- Health and wellness
How athletes can teach us to be more productive in the boardroom
CEO of the Parker Practice, lifestyle coach Louise Parker knows how to help her clients reach their highest potential. She tells High Life how analysing the regimens of athletes helped her to structure her courses, and how businesspeople can use these findings to dominate the boardroom
When I study top, modern-day athletes, what always strikes me is how they spend as much time working on their mental performance as they do on their physical health. Sports psychologists are a constant in elite sports and they’re often the first person an athlete thanks after success. Think of Jonny Wilkinson and his mentor, coach and mental advisor Steve Black. Would Jonny have kicked that drop goal without a bulletproof mindset? I think not.
At Parker Practice we frequently coach elite ‘boardroom athletes’ and business execs and our approach is always performance-focused. We’re known for helping clients to look their best and achieve peak health, but with our execs it’s often the difference we make to their business performance that has the most noticeable outcome.
Numerous studies have shown that the link between physical and mental performance is absolutely hard-wired. The better your lifestyle, the healthier you are, the sharper your mind will be. If you’re looking for that extra one per cent to beat your competitor and win that pitch, prioritising your wellbeing might well be the secret sauce that gets you there. So how can you discover your edge?
If you want to perform like an athlete, live like one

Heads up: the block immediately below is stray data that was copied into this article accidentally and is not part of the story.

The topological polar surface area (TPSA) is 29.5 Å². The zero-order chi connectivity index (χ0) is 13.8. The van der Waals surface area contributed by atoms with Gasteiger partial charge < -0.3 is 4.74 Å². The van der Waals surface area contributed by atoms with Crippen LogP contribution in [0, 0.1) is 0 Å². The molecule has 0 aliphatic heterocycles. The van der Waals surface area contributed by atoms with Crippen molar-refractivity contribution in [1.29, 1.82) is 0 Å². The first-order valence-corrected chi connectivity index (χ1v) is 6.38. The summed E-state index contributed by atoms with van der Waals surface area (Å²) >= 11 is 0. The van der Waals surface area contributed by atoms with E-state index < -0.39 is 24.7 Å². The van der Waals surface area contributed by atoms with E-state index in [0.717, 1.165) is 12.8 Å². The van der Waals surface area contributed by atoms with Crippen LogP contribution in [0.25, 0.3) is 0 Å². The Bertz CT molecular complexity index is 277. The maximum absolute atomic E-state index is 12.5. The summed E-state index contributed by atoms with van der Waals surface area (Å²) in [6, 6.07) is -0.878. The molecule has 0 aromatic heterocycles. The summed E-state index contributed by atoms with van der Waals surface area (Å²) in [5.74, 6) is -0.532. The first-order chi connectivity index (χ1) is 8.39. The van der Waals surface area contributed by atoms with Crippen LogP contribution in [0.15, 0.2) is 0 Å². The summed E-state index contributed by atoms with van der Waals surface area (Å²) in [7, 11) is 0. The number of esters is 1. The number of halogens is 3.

If your plan is to work yourself to the bone and expect to be a high performer, you might not be as effective as you think. Athletes have a plan that involves training, prioritised rest, work on their mindset and great nutrition. If you’re going to be a boardroom athlete, then the ingredients are the same. I’m not saying you need the VO2 max of a professional rower, but you need to be fit enough to feel good and perform well. And here’s the key bit… you have to live like an athlete before you are one. The work comes first, the results are the consequence.
Know how to rest. Properly
In the boardroom the pressures to perform are huge, but there’s one big difference to sporting pressure – it’s constant. There’s no off season to rest and recover. If you want to be a top performer consistently, you need to prioritise rest in the same way you prioritise your workday.
There’s a brilliant book called Peak Performance by Brad Stulberg and Steve Magness, which I love. Sustained peak performance comes as a result of managing distractions, rest to offset periods of focus and crucially managing the number of decisions you make every day. So, if your plan is to work for five hours on a flight before that big conference, then you might not be as effective if you spent the same time resting.
Fuel for performance
If you often find yourself working ten- or 12-hour days, fuelling your body to meet these demands will give you a major boost. It’s almost like running an ultra-marathon every day! Make sure to eat a diet with regular protein, some low-GI carbs and healthy fats, and include snacks mid-morning and mid-afternoon. Fuel yourself for short sharp bursts with processed carbs or sugary snacks, and you’re going to be on a daily sugar, hunger and mood rollercoaster. And, trust me, your performance will be much worse as a result.
Burn some rubber
My version of Moore’s Law – Parker’s Law, if you like – is that the more senior you become, the less you move. Get a promotion and, trust me, your steps will drop. Become the CEO, and you might rarely walk further than from your front door to your car. And don’t expect that your three spin classes a week will make up for only doing 1,500 steps a day. The steps are way more important.
Walking makes such a huge difference to your overall health. It’s a great form of exercise, burns lots of calories without you thinking about it, is almost the optimal way to reset your mind and is brilliant for your core.
Now, I don’t expect you to be able to find an hour in your day for a leisurely stroll, but how about swapping some meetings for walking meetings? This is especially good for calls, too. In other words: get up and walk whenever you can.
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